by Claudia Levine

Over the past year, I have had the opportunity to volunteer in the London office of Shaare Zedek.  Under the watchful eye of Simi Ben-Hur, the small but fantastic team accomplish great things to raise money for the hospital. In April I was lucky enough to visit the hospital with my fiancé, Benjamin Levine.  Audrey Gross gave us a fantastic tour, allowing us to see life behind the scenes in the hospital and where the money goes.  

The friendly faces and welcoming exchanges from doctors, nurses and staff confirmed that the ‘hospital with a heart’ truly lives up to its strapline.  Everybody was keen to speak to us and, despite being a hospital, the atmosphere was uplifting. There are beautiful, thoughtful paintings and designs on all floors. A sculpture depicting each phrase in Tanach in which the Hebrew for heart, ‘Lev’, appears, adorns the wall of the cardiology ward, whilst children’s paintings hang brightly in the children’s ward. We were delighted to see one of the famous clowns in the hospital, not with children, but speaking to adult patients waiting for chemotherapy.

What really struck me was how well thought out each aspect of the hospital is.  We learnt that this is not achieved by the analysis of external advisors alone. Every time a new department is opened or redesigned, it is the nurses and doctors, who see day to day what is needed, whose opinions matter.   

The cardiology department, for example, hosts in and out patients on the same floor with operating theatres too, meaning that an out-patient with an unexpected urgent issue needs only to cross the hallway to be admitted or even operated on.  Each patient in A+E has their details and exact timings of arrival and minutes they have been waiting logged in a system, displayed on a large flat-screen in the middle of the room, for all nurses, doctors and consultants to see. The data is even accessible on their phones, ensuring immediate care and accurate information is readily available.  No scribbles on a white board or easily misplaced paper notes here.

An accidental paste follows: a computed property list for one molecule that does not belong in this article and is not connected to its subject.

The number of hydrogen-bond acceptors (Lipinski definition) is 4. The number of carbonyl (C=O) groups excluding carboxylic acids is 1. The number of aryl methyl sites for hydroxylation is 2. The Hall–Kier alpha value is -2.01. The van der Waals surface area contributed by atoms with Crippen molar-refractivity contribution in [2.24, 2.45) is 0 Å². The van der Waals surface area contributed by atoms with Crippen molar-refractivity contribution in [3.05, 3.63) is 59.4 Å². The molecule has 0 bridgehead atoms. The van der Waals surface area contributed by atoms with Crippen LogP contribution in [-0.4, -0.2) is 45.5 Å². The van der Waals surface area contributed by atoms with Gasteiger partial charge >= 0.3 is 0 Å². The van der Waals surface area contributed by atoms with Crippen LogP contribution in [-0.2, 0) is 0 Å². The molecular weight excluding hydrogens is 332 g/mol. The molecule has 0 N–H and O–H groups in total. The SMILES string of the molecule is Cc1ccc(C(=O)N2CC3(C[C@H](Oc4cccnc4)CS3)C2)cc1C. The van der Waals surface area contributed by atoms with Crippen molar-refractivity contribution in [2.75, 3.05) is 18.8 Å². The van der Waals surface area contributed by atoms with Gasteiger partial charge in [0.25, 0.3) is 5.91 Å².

The care that new-borns and their families receive is simply amazing. The neonatal department boasts new ‘giraffe’ incubators. The removable lids and high-visibility design allow the care-givers to monitor and access the babies within them, without needing to move them or change the temperature they feel. Once babies are out of danger they remain under the care of the hospital in a different ward. There is a family room for parents to sleep and even a practice room for parents to have a trial night alone with their new born before they return home, safe in the knowledge that the medical staff can be called on if needed. So much is available to support the new borns’ parents, with even an expressing room enabling new Mums to produce milk to keep in the hospital for the nurses to give their child.

The care that patients receive clearly does not end after their time in Shaare Zedek. Cardiology patients, for example, are not left to struggle alone with necessary life-style changes to their diet and exercise. They are welcomed back to the hospital to make use of the exercise rooms filled with gym equipment and a healthy eating advice room with healthy foods on display to enable non-Hebrew speaking patients to recognise the items in shops. Men and women unfamiliar with treadmills, for example, are helped along by volunteers who show them what to do and stand next to them, encouraging. Surely better than struggling alone to keep on a treadmill for more than a few minutes in an unfamiliar atmosphere while a trim, running-pro strides away next to you!

Safety in the hospital is paramount and well thought-out. The newest building features bomb-proof shutters that can be closed over the windows, as well as entire bomb-proof floors. The car park can, if necessary, be used as a decontamination area with staff fully briefed on what to do in an emergency.

The visit was a wonderful opportunity to see exactly where the hard-work and money from staff and donors benefits. The plaques that proudly adorn walls throughout the hospital show the tremendous support that is received from around the globe. It is fortunate that so many wish to dedicate and share memories and life events with Shaare Zedek. The hospital receives minimal funding from the Israeli government so every donation, however small, is appreciated. We were fondly told of a lady who visited each department and asked what small thing would make a difference to them. Because of her, children with speech difficulties now have bubbles to blow as a simple and effective tool to help them develop.

Seeing the hospital in ‘real life’ showed what a huge impact donations have. It was particularly special to see a plaque dedicated to a late relative of Benjamin, and we were inspired to make a donation to Shaare Zedek on the occasion of our upcoming wedding. We really can’t think of a better way to share our love and happiness than to help this magnificent hospital with its incredible work.